CANBERRA, Aug. 7 (Xinhua) -- Some Australian economists rejected the accusation by the United States that China manipulates its currency.
"The U.S. designation of China as a currency manipulator says far more about U.S. politics than China's economic policies," said James Laurenceson, acting director of Australia-China Relations Institute at the University of Technology Sydney, on Wednesday.
He told Xinhua that even the U.S. government's own Treasury Department recently concluded that China was not a currency manipulator, an assessment supported by international bodies such as the IMF.
"Ironically, the U.S. is now saying that unless China intervenes to strengthen its currency then it will be declared a manipulator. This is plainly contradictory," he said. "It's unfortunate when economic facts and evidence are sidelined in favor of political expediency."
Peter Drysdale, head of the East Asian Bureau of Economic Research at the Australian National University, also believed that China is not manipulating its currency.
"Neither the IMF nor the U.S. Treasury itself considers the RMB undervalued," the professor told Xinhua. "Letting the exchange rate edge down is in line with market pressure around the weakening Chinese economy," he said. "The movement of the Chinese currency is in line that of the Australian dollar for example."
He warned that the escalation of trade friction between China and the United States will wreak considerable damage on global economy. "If the trade war were to continue to escalate, investment, production and employment will all be affected negatively and we could expect a serious global recession with a cut in global GDP upwards of 5 percent not the modest 1-percent cuts predicted earlier," he said.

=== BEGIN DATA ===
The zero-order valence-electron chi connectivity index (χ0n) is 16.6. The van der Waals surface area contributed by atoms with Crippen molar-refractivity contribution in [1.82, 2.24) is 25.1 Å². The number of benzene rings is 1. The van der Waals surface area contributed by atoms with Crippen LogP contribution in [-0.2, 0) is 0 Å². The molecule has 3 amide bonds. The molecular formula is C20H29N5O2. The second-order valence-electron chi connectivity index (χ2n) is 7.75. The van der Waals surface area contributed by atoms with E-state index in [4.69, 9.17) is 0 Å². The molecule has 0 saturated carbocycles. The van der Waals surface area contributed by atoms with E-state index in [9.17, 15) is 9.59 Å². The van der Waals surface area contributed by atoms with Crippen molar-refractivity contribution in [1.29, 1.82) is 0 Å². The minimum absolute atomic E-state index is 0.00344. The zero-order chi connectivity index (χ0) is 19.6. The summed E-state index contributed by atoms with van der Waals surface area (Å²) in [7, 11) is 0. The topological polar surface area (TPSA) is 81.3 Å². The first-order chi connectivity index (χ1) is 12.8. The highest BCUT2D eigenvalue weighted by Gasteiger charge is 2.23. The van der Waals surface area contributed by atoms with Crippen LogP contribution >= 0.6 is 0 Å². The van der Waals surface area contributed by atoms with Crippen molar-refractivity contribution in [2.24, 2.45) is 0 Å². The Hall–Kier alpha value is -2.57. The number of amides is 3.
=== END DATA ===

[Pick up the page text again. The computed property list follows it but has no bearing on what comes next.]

The Australian newspaper carried a commentary on Wednesday, saying, "It is the height of absurdity to call China a currency manipulator."
"The rest of the world is telling China it needs to open up its markets, yet when it allows a minor drop in its currency, it is accused of manipulation by a country that has a freely floating exchange rate," said the article.
"Australia has seen its currency fall from parity with the U.S. dollar to below U.S. 70c in the past few years, making our exports far more competitive. Is that currency manipulation by the Reserve Bank, or just world markets adjusting expectations downwards about our economy?" it asked.
"If anything, China has been artificially keeping its exchange rate too high because of its overriding commitment to 'stability'," the article said.